CASS ART'S MEMORY PALACE: MEET ARTIST AILISH SULLIVAN

8th September 2013 by Cass Art

Cass Art's Memory Palace: Meet Artist Ailish Sullivan

We asked our very own in-store artists 'If you could only keep one memory, what would it be?', inspired by Sky Arts Ignition: Memory Palace at the V&A. Each artist chose to preserve their memory in a medium.

Ailish Sullivan works at within our Customer Care team for the new online shop and has previously been working at ourKensington store. Ailish chose sketching to preserve memories from her childhood. We asked the keen illustrator what inspired her.

Tell us about your two memories...

‘Running through the forest’ was inspired by a book by my great aunt, Kathleen Sullivan. Her book ‘The Vespera’ is full of very strong imagery. Shameece is the central character and goes on an adventure to find a stranger who has cast a dangerous presence over the world. The main character goes off into the forest and then a cave to retreat as she grows and changes.

The ‘Scary Wolves’ illustration is from the moment in Little Red Riding Hood when the wolf finally reveals himself. This embodies the memory of my fear of wolves when I was younger. I grew up in Acton, Boston and felt like I was closer to the wilderness and that made the threat of wolves and bears seem much more real.


Why did you choose to represent your memories through sketching?

You can learn a lot from looking at a picture in a short amount of time. With everything so fast paced in the city of London I miss the time to pause.  Illustrating is a quick way of interpreting a feeling or a view that hopefully can be translated as soon as someone looks at it. It is getting harder to ask someone to stop to read a text or a nursery rhyme and communicating that through a visual picture comes easier.

Scary Wolves

For both I used the Pentel Brush Pen and the pigment liner pen by Staedtler. The Pentel Brush pen is my favourite tool and I use it regularly. The brush tip offers a huge range of control that I really enjoy utilising. The varying line adds a lot of life to an image and I take it in my bag as it is great at adding a lot of expression to a life sketch. Pentel is a Japanese company and perfectly complements sumi-e style ink work as well. This is definitely an artist’s tool and used by many comic artists to ink their illustrations, as well as being used by many fine artists.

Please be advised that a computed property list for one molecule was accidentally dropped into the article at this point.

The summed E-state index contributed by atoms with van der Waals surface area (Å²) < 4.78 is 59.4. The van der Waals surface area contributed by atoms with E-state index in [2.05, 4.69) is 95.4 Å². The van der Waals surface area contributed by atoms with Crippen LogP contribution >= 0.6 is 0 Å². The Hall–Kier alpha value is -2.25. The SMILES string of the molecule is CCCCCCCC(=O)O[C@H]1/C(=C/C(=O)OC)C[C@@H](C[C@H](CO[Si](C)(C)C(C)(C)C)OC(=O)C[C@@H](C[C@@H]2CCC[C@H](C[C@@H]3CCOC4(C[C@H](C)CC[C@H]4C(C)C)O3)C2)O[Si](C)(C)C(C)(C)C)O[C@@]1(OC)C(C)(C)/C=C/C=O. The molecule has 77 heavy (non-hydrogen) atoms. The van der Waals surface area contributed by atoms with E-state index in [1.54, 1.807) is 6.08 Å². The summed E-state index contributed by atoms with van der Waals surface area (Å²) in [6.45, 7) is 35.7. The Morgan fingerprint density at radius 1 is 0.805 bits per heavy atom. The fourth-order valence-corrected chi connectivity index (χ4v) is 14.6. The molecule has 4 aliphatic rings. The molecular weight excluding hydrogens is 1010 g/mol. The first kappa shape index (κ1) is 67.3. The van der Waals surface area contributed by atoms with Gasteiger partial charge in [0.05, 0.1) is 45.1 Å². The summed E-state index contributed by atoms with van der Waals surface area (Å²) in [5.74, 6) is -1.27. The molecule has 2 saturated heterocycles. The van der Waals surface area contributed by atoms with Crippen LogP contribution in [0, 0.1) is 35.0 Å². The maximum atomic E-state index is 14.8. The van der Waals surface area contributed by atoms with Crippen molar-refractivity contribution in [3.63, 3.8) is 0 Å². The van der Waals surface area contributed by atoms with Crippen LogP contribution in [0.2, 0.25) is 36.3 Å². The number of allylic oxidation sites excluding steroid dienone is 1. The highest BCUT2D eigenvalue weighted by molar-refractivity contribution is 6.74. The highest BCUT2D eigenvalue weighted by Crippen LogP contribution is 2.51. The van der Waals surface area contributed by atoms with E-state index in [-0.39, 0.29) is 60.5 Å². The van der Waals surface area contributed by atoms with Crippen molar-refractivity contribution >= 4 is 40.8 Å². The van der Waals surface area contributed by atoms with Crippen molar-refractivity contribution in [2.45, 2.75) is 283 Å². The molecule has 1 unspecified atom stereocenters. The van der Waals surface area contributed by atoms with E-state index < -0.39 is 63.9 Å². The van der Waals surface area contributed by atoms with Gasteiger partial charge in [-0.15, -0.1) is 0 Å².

The pigment liners are a staple. They are really reliable fibre tip pens with a consistent line so you can clearly and crisply define an image. They are really lightweight too so they are easy to carry around with you.

What else have you been working on recently?

I have recently been using scientific themes as inspiration for my illustrations and playing with scale. I have also been introducing colour to my sketches using the Pentel Aqua Brush which is very easy to use on the go with watercolours. I currently exhibit in London through art collectives and galleries throughout the year. I hope to keep illustrating and creating artwork, sharing my ideas and views.

Tell us about life at the Kensington High Street store...

I have really enjoyed my time here for the past year. You get asked a huge variety of questions and help customers find the right material for their project. It is enjoyable to be surrounded by people that love art and talk about something your passionate about. There are a huge variety of people that come in, from novices to fine artists and I am constantly learning from them.

You can read all of our staff interviews from the Memory Palace project on our Interviews page. Become a fan of Ailish's work on Facebook, or visit her website and Tumblr to see more of her work.

Ailish Sullivan (American Illustrator & Painter) – Art Inspired by Science + Culture

Posted: October 30th, 2012 ˑ Filled under: ArtInterviews

Ailish Sullivan (American Illustrator) - Art Inspired by Science + Culture

Can you give us a quick overview of you? What role does art play in your life? What kind of artist are you?

I moved from Boston to London when I was ten which completely changed my view of the world. Suddenly there were so many cultures, so many different views and experiences. I use art to learn and it has always helped me to explore and express myself.

Ailish Sullivan (American Illustrator) - Art Inspired by Science + Culture

What’s your dream? What do you want to be doing?

Ailish Sullivan (American Illustrator) - Art Inspired by Science + CultureI hope my art can one day help me to explore more of the world and I hope I can keep drawing to interpret everything around me. But, most importantly I hope it can inspire other people to realise more about the world and how it works.

What are you trying to convey with your works? I notice a lot of them are pattern-based or very bold. What do you want your audience to feel?

A pattern can help to recognize a constant, when I looked at bone cells under a microscope I found that they are constantly growing, blooming and layering to grow and reinforce. I wanted to show people this phenomenon that is mostly missed. I make them bold to convey the sense of realisation that hits you or dawns on you as everything starts to make more sense. I hope the audience can be intrigued by it and learn from them.